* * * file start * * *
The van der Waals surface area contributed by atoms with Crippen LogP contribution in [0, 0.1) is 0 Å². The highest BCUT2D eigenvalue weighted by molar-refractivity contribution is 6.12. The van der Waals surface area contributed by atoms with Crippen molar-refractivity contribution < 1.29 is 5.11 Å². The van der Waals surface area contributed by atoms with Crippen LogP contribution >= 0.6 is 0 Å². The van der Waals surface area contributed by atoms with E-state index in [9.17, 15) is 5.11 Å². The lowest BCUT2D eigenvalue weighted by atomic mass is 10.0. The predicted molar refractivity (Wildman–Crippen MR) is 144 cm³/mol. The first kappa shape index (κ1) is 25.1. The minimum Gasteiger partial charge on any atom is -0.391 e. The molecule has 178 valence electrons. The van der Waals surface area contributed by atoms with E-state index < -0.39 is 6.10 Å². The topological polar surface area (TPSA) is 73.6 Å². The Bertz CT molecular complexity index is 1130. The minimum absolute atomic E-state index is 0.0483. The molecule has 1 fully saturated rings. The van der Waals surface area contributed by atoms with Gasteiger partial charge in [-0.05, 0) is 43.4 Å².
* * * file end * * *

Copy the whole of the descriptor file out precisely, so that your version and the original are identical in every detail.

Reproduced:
The van der Waals surface area contributed by atoms with Crippen LogP contribution in [0, 0.1) is 0 Å². The highest BCUT2D eigenvalue weighted by molar-refractivity contribution is 6.12. The van der Waals surface area contributed by atoms with Crippen molar-refractivity contribution < 1.29 is 5.11 Å². The van der Waals surface area contributed by atoms with Crippen LogP contribution >= 0.6 is 0 Å². The van der Waals surface area contributed by atoms with E-state index in [9.17, 15) is 5.11 Å². The lowest BCUT2D eigenvalue weighted by atomic mass is 10.0. The predicted molar refractivity (Wildman–Crippen MR) is 144 cm³/mol. The first kappa shape index (κ1) is 25.1. The minimum Gasteiger partial charge on any atom is -0.391 e. The molecule has 178 valence electrons. The van der Waals surface area contributed by atoms with E-state index < -0.39 is 6.10 Å². The topological polar surface area (TPSA) is 73.6 Å². The Bertz CT molecular complexity index is 1130. The minimum absolute atomic E-state index is 0.0483. The molecule has 1 fully saturated rings. The van der Waals surface area contributed by atoms with Gasteiger partial charge in [-0.05, 0) is 43.4 Å².